The next song is “Chun Li,” which is a solid track that fell victim to being released at the height of Bardi Season. If she released that song now or some other time where there was a bit more oxygen in the room, it would’ve probably fared better on the charts.
Nicki blacked out on “LLC,” giving us bar after bar after bar. It’s arguably the album’s best song and another one you can file as a Cardi diss track, evidenced by her mention of labels paying radio DJs to endorse music, which is something that Cardi B is rumored to have benefited from — Funkmaster Flex alludes to this payola-ish practice in his interview with Nicki earlier this week. She also calls out rappers with ghostwriters, which could be a shot at Remy Ma as well as Cardi, who’ve both had to deal with ghostwriter rumors in the last year. But then again, so has Nicki.
On “Good Form,” Nicki says she’s only loyal to the niggas that buss guns for her, and I can relate. She maintains the momentum from “LLC,” giving us more #barz over a dope-ass beat. What’s particularly impressive about this and the previous track is that they are very different from anything we’ve ever heard from Nicki.
Nicki is singing again on “Nip Tuck,” which is about an ex-lover who had to be cut off for not appreciating what he had. She actually sounds like a real singer on this track, but when she raps towards the end of the song, it is so good that you wish she rapped over the whole thing.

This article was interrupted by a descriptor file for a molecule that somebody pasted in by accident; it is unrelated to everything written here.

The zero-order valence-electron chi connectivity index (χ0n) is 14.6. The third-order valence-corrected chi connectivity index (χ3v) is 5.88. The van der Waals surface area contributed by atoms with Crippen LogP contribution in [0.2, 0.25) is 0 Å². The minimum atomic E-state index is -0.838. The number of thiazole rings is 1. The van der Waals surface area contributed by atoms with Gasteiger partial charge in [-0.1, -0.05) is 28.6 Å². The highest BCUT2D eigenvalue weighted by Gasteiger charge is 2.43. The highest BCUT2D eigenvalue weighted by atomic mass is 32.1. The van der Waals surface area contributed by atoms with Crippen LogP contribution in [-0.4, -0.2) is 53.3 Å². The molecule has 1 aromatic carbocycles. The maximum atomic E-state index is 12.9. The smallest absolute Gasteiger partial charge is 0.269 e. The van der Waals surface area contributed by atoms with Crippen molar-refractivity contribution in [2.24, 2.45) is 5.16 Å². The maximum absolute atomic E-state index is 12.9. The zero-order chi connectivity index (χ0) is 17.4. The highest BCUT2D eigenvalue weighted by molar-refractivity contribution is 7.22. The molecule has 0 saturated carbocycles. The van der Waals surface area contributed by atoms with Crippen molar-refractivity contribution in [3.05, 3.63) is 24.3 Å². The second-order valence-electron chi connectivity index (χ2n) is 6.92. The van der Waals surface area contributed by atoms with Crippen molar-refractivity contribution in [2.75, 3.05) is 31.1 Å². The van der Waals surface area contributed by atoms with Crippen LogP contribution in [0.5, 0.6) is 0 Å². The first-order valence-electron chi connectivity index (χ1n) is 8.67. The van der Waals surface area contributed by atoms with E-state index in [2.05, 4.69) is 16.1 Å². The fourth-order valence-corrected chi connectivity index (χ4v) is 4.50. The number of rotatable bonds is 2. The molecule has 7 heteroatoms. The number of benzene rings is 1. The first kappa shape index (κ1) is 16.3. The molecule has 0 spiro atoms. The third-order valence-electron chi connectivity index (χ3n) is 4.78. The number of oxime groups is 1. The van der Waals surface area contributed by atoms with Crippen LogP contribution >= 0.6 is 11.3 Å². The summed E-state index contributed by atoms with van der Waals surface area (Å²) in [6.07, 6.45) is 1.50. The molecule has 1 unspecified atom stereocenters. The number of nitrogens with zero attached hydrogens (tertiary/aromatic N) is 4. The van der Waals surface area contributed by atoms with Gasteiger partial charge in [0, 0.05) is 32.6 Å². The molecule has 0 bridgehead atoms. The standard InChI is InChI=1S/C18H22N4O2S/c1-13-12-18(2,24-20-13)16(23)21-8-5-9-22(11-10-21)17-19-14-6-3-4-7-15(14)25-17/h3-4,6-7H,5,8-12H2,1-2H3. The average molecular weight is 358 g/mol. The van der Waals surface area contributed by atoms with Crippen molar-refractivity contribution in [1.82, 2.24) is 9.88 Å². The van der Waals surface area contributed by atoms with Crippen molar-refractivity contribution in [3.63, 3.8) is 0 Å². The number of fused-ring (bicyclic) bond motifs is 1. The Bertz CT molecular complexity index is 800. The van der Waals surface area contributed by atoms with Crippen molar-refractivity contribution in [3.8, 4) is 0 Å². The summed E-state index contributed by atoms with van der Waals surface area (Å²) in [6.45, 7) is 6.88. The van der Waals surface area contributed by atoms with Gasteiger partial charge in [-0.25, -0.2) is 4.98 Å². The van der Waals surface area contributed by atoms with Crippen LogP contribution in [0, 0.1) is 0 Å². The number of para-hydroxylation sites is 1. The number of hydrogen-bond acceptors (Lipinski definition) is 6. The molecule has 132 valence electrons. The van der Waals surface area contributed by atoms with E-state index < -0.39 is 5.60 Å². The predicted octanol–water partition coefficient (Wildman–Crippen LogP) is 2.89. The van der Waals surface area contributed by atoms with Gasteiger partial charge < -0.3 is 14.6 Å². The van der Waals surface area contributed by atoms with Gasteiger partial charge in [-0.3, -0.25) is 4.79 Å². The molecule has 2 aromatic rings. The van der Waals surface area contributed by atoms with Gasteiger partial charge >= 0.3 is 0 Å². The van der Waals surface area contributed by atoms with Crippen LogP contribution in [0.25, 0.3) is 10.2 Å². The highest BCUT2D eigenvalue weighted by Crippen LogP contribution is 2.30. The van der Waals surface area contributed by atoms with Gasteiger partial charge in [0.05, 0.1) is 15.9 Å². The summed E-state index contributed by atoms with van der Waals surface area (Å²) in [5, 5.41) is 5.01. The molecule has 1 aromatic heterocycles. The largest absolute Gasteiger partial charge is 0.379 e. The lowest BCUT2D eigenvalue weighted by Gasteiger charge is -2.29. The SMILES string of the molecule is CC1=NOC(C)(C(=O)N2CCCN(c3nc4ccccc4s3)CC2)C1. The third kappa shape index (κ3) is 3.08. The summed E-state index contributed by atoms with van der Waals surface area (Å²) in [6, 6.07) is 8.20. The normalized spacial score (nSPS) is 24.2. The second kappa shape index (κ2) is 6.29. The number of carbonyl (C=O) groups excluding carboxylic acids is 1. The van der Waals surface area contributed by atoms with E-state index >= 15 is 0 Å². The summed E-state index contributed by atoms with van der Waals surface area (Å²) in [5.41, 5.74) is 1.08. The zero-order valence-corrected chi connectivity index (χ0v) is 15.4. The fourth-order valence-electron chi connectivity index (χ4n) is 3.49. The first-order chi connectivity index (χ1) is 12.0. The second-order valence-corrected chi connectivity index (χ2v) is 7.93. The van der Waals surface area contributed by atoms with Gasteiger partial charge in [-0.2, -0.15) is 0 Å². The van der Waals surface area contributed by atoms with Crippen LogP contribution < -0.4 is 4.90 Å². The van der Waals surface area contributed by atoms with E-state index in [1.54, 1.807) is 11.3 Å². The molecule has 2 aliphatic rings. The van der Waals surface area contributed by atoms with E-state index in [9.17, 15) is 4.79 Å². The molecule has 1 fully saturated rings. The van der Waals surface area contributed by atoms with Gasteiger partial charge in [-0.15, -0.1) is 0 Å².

In a move that I can only take as her commitment to a singing career, Nicki followed the long R&B tradition of making an interlude that’s better than most of the album. The 55-second “2 Lit 2 Late” is very melodic and will leave you screaming and crying for more. I hope she pulls a Rihanna and gives us a full-length remix a la “Birthday Cake.”
There’s even more singing on “Come See about Me,” which sounds a lot like Drake’s “Weston Road Flows” in the opening 5 seconds. The song is boring, but I will say that it is another good vocal performance from Nicki.
“Sir,” which features Future, has that trap bassline that you can hear on half the songs on the radio right now. It is hot trash. Next.
As soon as I started playing “Miami,” it sounded familiar; it also has one of those go-to trap basslines of the moment, but it was more than just the bassline. The cadence, the flow; where have I heard this before? Then I remembered: I heard it on Valee’s “Miami.” Nicki’s “Miami” is a little faster and a little Travis-Scott-esque, but I cannot be convinced that she wasn’t inspired by Valee. Overall, the song is not bad; I’d love it a lot more if she went in a different direction production-wise. I am ready for the industry to move on from trap.
Nicki Minaj and Foxy Brown join forces for the album’s last full song, “Coco Chanel,” which is an ode to both rappers’ New York and Trinidadian roots. I wish Foxy came a little harder, but it is still a strong showing from both rappers. The track blends into “Inspirations Outro,” where Nicki name-checks everyone from Beenie Man to Patra to Bob Marley.
While Queen is markedly different from Nicki’s past projects, she borrows from her peers on more tracks that I would’ve liked. Also, while rapping about haters and competitors is standard fare for Nicki, she seems a little distracted by them — more specifically, distracted by Cardi B — this time around. However, it a solid album and arguably her best one yet.
Album rating: 7 out of 10 stars.